And since the beginnings of all great things are derived from the gods, I wish you to answer me,—you, who are accustomed to call yourself a Pythagorean, and to put forth the name of a most learned man as a screen to bide your own savage and barbarian habits,—what depravity of intellect possessed you, what excessive frenzy seized on you, and made you, when you had begun your unheard-of and impious sacrifices, accustomed as you are to seek to evoke the spirits of the shades below, and to appease the Dî Manes with the entrails of murdered boys, despise the auspices under which this city was founded, by which the whole of this republic and empire is kept together, and, at the very beginning of your tribuneship, give notice to the senate that the responses of the augurs and the arrogance of that college should be no obstacle to your proceedings?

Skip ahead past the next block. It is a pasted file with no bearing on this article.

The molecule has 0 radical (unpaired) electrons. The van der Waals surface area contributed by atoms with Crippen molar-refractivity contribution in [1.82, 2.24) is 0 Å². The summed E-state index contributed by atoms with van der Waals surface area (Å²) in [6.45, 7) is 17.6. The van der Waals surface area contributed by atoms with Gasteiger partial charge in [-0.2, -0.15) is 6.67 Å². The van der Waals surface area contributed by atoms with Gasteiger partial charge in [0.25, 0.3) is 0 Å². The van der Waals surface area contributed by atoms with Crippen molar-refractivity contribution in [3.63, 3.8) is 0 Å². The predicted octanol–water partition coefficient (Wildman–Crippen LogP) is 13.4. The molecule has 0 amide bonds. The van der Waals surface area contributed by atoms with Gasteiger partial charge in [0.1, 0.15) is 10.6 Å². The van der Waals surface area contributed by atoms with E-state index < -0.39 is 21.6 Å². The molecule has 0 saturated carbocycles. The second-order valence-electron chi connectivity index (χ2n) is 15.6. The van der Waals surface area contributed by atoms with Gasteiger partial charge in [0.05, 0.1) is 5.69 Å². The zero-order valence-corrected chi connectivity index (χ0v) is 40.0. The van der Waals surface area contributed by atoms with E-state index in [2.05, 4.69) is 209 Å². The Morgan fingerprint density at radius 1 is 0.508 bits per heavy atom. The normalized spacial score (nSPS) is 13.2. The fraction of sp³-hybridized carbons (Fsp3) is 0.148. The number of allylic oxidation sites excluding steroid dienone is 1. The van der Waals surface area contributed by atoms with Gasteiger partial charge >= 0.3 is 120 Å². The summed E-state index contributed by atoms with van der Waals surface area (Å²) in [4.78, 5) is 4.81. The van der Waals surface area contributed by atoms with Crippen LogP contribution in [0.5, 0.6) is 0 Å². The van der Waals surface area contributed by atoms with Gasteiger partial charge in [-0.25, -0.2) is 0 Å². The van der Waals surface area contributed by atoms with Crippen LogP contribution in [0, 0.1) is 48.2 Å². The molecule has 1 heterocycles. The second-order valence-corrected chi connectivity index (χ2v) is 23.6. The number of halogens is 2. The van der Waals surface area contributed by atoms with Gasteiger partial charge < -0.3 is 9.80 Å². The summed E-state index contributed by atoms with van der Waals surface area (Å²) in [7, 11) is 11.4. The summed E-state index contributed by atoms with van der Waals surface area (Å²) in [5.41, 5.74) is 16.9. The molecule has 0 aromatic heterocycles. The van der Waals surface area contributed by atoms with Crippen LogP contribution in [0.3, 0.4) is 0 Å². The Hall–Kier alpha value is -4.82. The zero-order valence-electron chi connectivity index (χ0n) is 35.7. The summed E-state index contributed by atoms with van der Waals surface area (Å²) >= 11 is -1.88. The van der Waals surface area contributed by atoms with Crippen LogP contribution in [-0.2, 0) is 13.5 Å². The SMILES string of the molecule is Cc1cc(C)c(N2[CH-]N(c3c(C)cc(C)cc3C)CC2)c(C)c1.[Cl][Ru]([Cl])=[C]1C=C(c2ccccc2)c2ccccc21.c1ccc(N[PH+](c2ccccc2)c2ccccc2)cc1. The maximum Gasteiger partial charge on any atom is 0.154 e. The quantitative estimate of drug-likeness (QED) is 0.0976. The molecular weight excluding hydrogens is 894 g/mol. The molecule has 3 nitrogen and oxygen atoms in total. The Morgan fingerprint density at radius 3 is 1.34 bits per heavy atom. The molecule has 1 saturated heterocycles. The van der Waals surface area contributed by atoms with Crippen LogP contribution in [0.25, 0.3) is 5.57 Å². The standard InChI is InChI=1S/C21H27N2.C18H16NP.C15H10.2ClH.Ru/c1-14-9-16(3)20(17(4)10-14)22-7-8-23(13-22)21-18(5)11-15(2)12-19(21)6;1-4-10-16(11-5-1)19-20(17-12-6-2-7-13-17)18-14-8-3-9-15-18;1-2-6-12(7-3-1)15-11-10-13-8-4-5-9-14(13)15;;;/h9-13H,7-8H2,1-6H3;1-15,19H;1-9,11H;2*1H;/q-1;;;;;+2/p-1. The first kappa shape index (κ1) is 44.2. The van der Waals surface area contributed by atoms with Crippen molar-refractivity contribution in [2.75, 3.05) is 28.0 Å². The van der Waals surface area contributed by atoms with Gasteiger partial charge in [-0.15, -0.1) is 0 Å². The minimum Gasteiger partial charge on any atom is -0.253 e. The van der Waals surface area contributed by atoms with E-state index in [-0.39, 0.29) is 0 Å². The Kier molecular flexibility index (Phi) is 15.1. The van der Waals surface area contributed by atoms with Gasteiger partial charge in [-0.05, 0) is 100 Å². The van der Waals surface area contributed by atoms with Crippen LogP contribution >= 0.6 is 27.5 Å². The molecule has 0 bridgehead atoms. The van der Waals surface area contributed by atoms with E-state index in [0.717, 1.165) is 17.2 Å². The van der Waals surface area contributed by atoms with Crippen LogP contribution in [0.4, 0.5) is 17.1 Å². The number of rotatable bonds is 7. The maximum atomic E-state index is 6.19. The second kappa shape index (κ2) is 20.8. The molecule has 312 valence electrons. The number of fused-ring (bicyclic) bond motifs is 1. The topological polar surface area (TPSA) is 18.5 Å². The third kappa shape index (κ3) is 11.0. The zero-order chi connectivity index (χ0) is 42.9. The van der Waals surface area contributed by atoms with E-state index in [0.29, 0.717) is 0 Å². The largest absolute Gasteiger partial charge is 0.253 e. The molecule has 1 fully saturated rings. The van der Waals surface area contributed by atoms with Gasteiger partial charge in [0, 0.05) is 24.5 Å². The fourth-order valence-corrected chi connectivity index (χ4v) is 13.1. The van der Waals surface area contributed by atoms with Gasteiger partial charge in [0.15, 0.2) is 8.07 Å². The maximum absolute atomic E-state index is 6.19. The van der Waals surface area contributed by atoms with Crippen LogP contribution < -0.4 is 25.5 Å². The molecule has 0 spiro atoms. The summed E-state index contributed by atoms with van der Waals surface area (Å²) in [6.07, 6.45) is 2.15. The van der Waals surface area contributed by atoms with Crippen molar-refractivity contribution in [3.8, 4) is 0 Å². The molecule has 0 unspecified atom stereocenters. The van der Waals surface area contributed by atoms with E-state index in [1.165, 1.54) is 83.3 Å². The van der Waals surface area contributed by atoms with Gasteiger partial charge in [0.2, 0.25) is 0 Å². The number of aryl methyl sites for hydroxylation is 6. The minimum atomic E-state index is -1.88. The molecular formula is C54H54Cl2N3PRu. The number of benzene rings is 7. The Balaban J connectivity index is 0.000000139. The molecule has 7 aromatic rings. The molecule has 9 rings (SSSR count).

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THE SPEECH OF M. T. CICERO AGAINST PUBLIUS VATINIUS; CALLED ALSO, THE EXAMINATION OF PUBLIUS VATINIUS.
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